22 June 2011

Wordless Wednesday: World Refugee Day & My Home in Austria

June 20th was the 10th Annual International World Refugee Day.

I have been wanting to share this photo for a couple of weeks now after I found it.  I thought this week was perfect.

When I was digging through old photos, postcards from my family in Poland when I was young, slides of Wroclaw, and other mementos they had sent us to remember where we had come from, I found this photo and held my breathe. 

Staring at it, I had found something I had been searching for years. 

Where had I stayed as a Citizen of the World, a refugee fleeing the Soviet crackdowns against Poland and her people as they rose in Solidarity against oppression.  Fleeing tanks crouched on the borders, ready to come in and do who-knows-what.

I ran to my husband and showed him.  "Look!  Look!  This is where I stayed in Austria when we fled Poland and while I was waiting to come to the US (in my mind, where maybe I was meant to meet you).  He glanced at it for a second, smiled briefly and said "That's cool."  That's cool.  That was it?  Like I had shown him just another book or something else equally unimportant.

"You will never understand." I say, walking away, choking back tears and words filled with anger at his lack of interest.  Lack of understanding. 

I know he wasn't trying to be unkind, that he just didn't grasp the full idea of what I was talking about.  That he never would.  He was born here in the USA, where his family for who knows how many generations had their freedoms and rights just handed to them with no worries of them being ripped away.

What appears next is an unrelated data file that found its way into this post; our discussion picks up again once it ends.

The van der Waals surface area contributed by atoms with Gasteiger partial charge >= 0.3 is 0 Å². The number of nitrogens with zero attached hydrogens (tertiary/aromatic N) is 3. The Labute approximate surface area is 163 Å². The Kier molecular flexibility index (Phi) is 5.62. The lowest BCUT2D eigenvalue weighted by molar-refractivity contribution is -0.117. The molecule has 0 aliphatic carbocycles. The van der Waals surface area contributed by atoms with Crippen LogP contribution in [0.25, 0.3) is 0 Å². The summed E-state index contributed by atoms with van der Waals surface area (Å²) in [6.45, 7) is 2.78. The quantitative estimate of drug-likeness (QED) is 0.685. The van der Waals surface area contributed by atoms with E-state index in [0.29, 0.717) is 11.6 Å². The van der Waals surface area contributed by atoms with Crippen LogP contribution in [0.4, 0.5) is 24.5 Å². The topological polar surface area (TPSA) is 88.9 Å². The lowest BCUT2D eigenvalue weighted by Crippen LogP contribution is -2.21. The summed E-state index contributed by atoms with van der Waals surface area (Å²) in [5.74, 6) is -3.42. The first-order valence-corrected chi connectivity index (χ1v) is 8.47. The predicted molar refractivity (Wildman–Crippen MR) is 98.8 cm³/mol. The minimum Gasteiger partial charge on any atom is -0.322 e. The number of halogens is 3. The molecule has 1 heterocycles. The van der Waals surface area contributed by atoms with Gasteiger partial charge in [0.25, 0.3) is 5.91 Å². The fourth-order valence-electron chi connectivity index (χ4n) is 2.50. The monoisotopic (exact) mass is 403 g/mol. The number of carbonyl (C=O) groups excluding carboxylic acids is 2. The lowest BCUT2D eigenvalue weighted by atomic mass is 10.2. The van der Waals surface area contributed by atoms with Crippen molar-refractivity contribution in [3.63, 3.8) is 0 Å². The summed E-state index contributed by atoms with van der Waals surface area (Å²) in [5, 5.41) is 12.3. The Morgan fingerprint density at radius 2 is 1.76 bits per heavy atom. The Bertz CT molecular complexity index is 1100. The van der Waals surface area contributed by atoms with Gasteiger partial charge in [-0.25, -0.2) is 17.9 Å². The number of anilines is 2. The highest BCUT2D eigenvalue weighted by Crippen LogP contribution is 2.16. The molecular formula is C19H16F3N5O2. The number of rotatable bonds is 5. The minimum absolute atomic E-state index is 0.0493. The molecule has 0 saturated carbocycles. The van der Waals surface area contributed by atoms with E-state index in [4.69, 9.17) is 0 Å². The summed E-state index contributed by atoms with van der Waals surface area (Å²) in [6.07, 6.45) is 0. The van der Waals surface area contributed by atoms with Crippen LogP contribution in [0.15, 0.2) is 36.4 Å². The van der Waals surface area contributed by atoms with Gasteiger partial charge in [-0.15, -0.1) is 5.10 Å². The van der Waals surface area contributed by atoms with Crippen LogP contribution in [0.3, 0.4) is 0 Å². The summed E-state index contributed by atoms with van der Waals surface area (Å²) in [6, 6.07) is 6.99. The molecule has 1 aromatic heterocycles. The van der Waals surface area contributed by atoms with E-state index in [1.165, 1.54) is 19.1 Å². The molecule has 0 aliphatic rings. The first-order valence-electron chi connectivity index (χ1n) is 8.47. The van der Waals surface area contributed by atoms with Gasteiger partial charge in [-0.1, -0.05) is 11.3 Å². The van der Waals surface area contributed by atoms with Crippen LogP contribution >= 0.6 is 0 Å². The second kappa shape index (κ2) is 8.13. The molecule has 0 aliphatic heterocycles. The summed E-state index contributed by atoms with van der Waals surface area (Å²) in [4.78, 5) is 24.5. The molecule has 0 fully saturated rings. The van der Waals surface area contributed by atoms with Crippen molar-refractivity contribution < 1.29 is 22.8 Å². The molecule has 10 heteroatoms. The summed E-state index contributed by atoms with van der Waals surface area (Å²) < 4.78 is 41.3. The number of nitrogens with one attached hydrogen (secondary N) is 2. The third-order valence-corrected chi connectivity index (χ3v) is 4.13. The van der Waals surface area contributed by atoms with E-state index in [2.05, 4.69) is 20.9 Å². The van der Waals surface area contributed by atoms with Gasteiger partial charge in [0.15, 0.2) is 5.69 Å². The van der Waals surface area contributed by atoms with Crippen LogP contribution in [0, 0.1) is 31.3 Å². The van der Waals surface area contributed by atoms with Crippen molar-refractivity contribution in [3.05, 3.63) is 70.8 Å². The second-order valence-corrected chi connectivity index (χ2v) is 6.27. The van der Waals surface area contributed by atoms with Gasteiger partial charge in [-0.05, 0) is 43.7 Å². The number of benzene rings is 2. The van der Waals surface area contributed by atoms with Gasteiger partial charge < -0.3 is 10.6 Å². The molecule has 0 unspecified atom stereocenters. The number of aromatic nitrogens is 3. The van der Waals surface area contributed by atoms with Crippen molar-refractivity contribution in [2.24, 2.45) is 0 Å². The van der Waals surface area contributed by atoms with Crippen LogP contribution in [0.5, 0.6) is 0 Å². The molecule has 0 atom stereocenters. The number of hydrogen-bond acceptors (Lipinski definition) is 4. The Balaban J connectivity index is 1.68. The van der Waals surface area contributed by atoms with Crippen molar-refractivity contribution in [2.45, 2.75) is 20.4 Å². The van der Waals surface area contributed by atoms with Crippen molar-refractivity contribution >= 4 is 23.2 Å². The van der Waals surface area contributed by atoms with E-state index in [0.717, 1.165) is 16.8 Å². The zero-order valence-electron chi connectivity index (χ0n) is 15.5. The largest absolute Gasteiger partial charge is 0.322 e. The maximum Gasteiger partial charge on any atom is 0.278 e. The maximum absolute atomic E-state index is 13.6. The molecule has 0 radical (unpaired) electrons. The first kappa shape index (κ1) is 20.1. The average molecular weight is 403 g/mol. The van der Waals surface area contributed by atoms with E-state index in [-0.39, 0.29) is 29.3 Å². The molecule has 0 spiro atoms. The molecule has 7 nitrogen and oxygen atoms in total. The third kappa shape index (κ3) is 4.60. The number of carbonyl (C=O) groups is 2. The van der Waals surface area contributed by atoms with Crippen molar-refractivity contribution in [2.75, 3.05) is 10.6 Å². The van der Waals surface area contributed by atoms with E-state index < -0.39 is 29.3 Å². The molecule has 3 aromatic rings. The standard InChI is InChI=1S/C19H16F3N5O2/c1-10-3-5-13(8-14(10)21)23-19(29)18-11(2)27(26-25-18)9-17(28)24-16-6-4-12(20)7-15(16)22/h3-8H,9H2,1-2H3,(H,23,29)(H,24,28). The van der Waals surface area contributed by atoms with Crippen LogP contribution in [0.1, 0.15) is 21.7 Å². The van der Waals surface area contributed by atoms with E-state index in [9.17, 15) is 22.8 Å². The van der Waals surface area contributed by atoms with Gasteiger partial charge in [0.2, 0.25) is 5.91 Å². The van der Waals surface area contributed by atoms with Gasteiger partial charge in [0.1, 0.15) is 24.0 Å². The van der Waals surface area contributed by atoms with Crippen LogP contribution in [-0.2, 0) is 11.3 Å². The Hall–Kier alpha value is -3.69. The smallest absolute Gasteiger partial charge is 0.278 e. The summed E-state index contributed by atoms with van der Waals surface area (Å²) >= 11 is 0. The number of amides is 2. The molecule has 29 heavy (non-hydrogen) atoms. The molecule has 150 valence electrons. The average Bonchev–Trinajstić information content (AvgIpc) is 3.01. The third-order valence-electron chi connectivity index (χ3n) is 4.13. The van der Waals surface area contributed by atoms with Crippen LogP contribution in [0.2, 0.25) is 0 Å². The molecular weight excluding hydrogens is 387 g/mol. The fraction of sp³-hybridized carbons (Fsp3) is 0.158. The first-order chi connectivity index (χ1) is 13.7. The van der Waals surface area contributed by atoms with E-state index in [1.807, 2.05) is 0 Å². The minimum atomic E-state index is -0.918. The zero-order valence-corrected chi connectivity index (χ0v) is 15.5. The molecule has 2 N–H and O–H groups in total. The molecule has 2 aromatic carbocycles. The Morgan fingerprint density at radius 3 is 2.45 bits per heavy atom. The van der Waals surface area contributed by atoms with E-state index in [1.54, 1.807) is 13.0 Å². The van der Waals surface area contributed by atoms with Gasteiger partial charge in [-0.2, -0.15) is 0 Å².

I show my daughters.  They glance at it, my older daughter asks a couple of simple questions, as though this was just another cool looking town to live in, then they walk away.

I'm left holding a picture that means nothing to anyone other than myself. 

To everyone around me, it's just a postcard.  A photo of some far off place.  But it's something much much bigger to me.

It is where I lived as a political refugee, 2 years old, having left the country I was born in, having left with my parents away from my family, away from my birth language, not knowing where I was going to live for the rest of my life. 

In limbo.  Living on kindness and a prayer.  Eating Potato Soup.

My mother's belly growing with the baby brother who would be my closest friend forever. 

And growing stronger because of all of it...

and then, she {snapped}


A.Rhodes said...

I understand, we left Poland in 1989 after my parents were constantly harassed for supporting Solidarity. They owned a shop and had a sign in the window that said Solidarity, I remember it because I had no idea what it meant. We had our apartment searched many times and my mom told me that my dad had been beat on the street.

Katja said...

Keep your little treasure and maybe you or your children can come back one time and visit. I think you can only understand what that means if you experienced that yourself. You can't be homesick if you never left your country.
Warmest greetings from Germany!
Bis bald!

Bill said...

Wow, very powerful. And you're right, those of us from the states will never understand. My wife tries to explain her exodus from Belarus, and the death threats her family received. To me, it's like she's describing some movie, not real life events.

MaƱana Mama said...

Wonderful post, what a powerful memory.

There are some places that we can only truly revisit in our minds, and remember with our hearts.

Hello! I'm Kate. said...

This post made me sad. :( I know that your daughters will appreciate it when they are older! I hope ou will hold onto it & show it to them!

It took me becoming a mother before I truly understood the faces in the pictures my father would show me of his grandparents were real people who breathed, hoped, dreamed, lived! That they were important to him!

Thank you for sharing the photo & the story with us!!!

I had a babysitter from Poland who came to the US in the 90s. She was absolutely amazing!